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    Image is of OE Continental right rear tire removed yesterday at 31,500 miles from MX. Ride height was standard for the entire period. In the image, the right side of the tire is inboard, the left is outboard. Steel cord is visible on the inboard junction of the sidewall and tread. I look at my tires frequently, but did not detect this wear until I ran my hand over the steel fibers.

    FYI: The outboard edge of the front tires was rounded off as well though though not quite to the wear markers. Replaced all of them with Walmart Nexen N'Fura at slightly over one third the cost of the Conti Silent replacement. I do not detect any increase is noise from the Conti Silent.
     

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  7. idoco

    idoco Member

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    "Normal" for MX rear wheels if riding in low or very low. IIRC standard camber is approx -.3 and very low is around -2.5.

    The front camber is adjustable. The rear is not.
     
  8. volkerbradley

    volkerbradley Member

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    Hmm, I had the camber checked while the car was in low. Are you saying the camber in the back cannot be adjusted to allow my tires to last longer than 16,000 miles? tires.png
     
  9. idoco

    idoco Member

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  10. volkerbradley

    volkerbradley Member

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    Thank you very much for these very helpful links.
     
  11. EpicMount

    EpicMount Member

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    Thanks for posting this. I had my alignment done after installing the lowering links on my 2018 P100D. My reasons for doing so are that I was getting annoyed at the shaft vibration whenever I pushed the car a little bit. I always drove the car on low so even in that setting, the vibration and noise would rear its ugly head. Since the 1.75" drop on all corners, the car drives and rides much better, and even better still, no more shaft noise or vibration, even when going up hill which seemed to exaggerate the problem. I did get an alignment done at a local shop who unfortunately didn't tell me until after they did the alignment that they didn't have the specs for Tesla Model X so they went with a similar sized Mercedes SUV with Air suspension (Can't remember the model). I've attached the after alignment settings with the car in low. The question I have is: for the picture that you provided, were the alignment specs provided by Tesla? If so, I seem to be way out of whack and will take the car back to the shop to get my wheels aligned properly.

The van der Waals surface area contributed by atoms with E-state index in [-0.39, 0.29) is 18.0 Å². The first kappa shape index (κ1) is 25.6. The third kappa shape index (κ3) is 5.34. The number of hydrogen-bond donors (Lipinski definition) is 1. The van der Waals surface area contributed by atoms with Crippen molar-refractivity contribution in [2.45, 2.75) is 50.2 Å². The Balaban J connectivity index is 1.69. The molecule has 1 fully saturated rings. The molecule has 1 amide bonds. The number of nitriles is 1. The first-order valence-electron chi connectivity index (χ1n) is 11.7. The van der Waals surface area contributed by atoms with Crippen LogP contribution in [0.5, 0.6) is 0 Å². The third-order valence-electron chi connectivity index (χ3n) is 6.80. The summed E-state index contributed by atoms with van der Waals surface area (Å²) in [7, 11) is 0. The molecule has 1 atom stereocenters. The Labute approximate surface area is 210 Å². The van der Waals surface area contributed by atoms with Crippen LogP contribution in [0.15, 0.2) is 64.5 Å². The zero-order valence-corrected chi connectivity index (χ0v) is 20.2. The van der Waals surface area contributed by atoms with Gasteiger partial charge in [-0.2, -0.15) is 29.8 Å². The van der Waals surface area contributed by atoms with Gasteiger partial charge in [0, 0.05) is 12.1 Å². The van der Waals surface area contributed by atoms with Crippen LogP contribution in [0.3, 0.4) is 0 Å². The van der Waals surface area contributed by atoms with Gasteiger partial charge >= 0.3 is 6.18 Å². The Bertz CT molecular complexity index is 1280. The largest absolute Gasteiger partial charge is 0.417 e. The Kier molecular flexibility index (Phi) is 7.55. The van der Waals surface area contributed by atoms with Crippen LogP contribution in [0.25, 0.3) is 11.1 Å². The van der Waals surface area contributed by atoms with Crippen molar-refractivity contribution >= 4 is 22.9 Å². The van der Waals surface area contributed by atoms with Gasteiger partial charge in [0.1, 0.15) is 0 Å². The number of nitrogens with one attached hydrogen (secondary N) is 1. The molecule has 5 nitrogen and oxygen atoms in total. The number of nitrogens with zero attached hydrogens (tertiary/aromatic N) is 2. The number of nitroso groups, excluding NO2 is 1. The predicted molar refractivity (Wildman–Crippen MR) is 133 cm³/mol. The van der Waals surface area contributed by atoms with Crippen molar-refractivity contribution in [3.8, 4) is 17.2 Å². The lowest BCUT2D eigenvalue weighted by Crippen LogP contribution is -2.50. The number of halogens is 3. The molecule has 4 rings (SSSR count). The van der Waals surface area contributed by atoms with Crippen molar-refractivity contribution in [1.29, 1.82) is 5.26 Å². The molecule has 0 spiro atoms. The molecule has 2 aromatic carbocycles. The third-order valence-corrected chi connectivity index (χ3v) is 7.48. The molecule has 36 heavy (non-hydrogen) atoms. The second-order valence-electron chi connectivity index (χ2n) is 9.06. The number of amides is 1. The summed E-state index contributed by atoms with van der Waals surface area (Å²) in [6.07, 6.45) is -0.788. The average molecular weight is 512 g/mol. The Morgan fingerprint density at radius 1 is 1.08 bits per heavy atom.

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  12. volkerbradley

    volkerbradley Member

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    Can you tell me where you had bought the lowering links and where they were installed?
    I did take the car back to Tesla and they told me the alignment is fine.
    I have also heard that the camber on the back wheels cannot be adjusted on a Performance Model X. Only the toe in - toe out can be adjusted on the back wheels.
    So I am stuck at the moment with a situation where my tires will wear out every 16,000 miles if I drive the car in the low position. Sure does not seem right. Am hoping that I can get the lowering links installed.
    Volker